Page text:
Photo via The Daily Beast

So you see, democracy is not just a system, a structure; it is also a feeling. It is a feeling within each one of us; a desire to be led, a desire to be led by the things we believe in and the people we see those things in. It is a desire to stand up, to feel powerful in our own way, to wield that power in the face of despair and frustration. It is a feeling that inspires other feelings; it gives us courage, it gives us hope. It allows for Army officials – men who have made their entire careers out of respecting rank and taking orders – to say ‘No’, when they are asked to deploy their troops to help a desperate and frightened man stay in power; best of all: the idea that they said ‘No’ with pride, that we all said ‘No’ with pride.

So, here we are. What many of us dared not imagine was possible, has happened. All our cynicism and nay-saying, all our criticism about what an illusion ‘democracy’ is, must, at least momentarily, be wiped clean. For that moment, for this moment, we must all try to be bigger and better than we have sometimes been – we must allow ourselves the optimism of which we have, for so long, been deprived. We must make ourselves believe. We must make ourselves ready.

For me, there is no way to argue that Mahinda Rajapakse does not deserve this. I have nothing to thank him for. I feel no need to reflect on all the ways in which his regime may have made our lives better. I don’t need to temper my unbridled joy and relief at his defeat, with a ‘balanced’ point of view. For those of you who feel you must, I say, ‘Don’t!’. Don’t let him take this from you, too. We don’t need to give him that. He has taken enough. This is our moment to take back the dignity they destroyed, to take back our nation that they stole from us.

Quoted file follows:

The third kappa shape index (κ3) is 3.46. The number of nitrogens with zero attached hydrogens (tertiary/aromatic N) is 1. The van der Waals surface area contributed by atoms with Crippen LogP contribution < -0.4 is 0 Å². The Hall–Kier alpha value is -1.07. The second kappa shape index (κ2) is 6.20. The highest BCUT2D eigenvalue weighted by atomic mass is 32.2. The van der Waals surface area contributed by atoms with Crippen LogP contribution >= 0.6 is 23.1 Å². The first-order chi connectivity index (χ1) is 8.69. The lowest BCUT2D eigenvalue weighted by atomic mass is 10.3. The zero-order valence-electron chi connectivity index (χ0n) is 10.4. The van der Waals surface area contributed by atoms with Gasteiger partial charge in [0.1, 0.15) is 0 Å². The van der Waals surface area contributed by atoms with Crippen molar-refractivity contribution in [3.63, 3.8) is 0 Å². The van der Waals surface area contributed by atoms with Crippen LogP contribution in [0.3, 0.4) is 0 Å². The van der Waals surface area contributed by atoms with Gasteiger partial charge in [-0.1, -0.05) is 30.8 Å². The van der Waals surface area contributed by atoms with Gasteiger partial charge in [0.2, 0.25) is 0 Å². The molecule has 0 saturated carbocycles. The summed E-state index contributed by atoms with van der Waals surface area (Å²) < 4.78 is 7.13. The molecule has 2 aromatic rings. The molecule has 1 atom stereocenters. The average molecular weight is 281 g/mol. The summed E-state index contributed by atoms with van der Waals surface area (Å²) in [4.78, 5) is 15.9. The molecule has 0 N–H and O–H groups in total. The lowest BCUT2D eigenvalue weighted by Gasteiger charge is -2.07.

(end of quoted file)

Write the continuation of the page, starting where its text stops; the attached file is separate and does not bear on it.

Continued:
Why? Because I was tired of how terrible it felt to belong to Sri Lanka. I was devastated to find myself feeling like I wanted to leave, and never go back. I am angry at how they took that from me, from us all – the right to enjoy that feeling of citizenship, the ability to embrace the place to which you belong, to live in it freely, to love it freely. I am angry at how impossible it became to enjoy Sri Lanka – how, every time, I felt joy or experienced beauty, I was immediately overcome by the feeling that I was doing something terribly unjust. I was tired – as you should have been – of having become so deeply complicit in all the awfulness. I was tired that we found ourselves living in a nation where we had no choice but to be complicit. No matter what we did – every road we took, every time we shopped for groceries – we were complicit.

Why? Because it was personal, too – I believe it was personal for us all, alike. The Rajapakse regime humiliated, intimidated and threatened my mother – and so many countless others like her, so many countless others less able than her to have stood up to it – and ensured that she lived what turned out to be the last years of her life away from Sri Lanka, much against her will; away from her family, friends, comrades and away from the work which was her life. The Rajapakse regime was responsible for the violence inflicted on countless journalists, in a variety of ways; my brother, who was beaten up and had his equipment taken from him while he was monitoring election violence at the previous Presidential election in just one incident, saw his friends and colleagues in the media being subject to things far worse. The Rajapakse regime cruelly punished FUTA (the University teachers’ union) – which included my father and so many others we know – and all its members by forcing them to go for months without salaries, for standing up to them, for demanding academic freedom.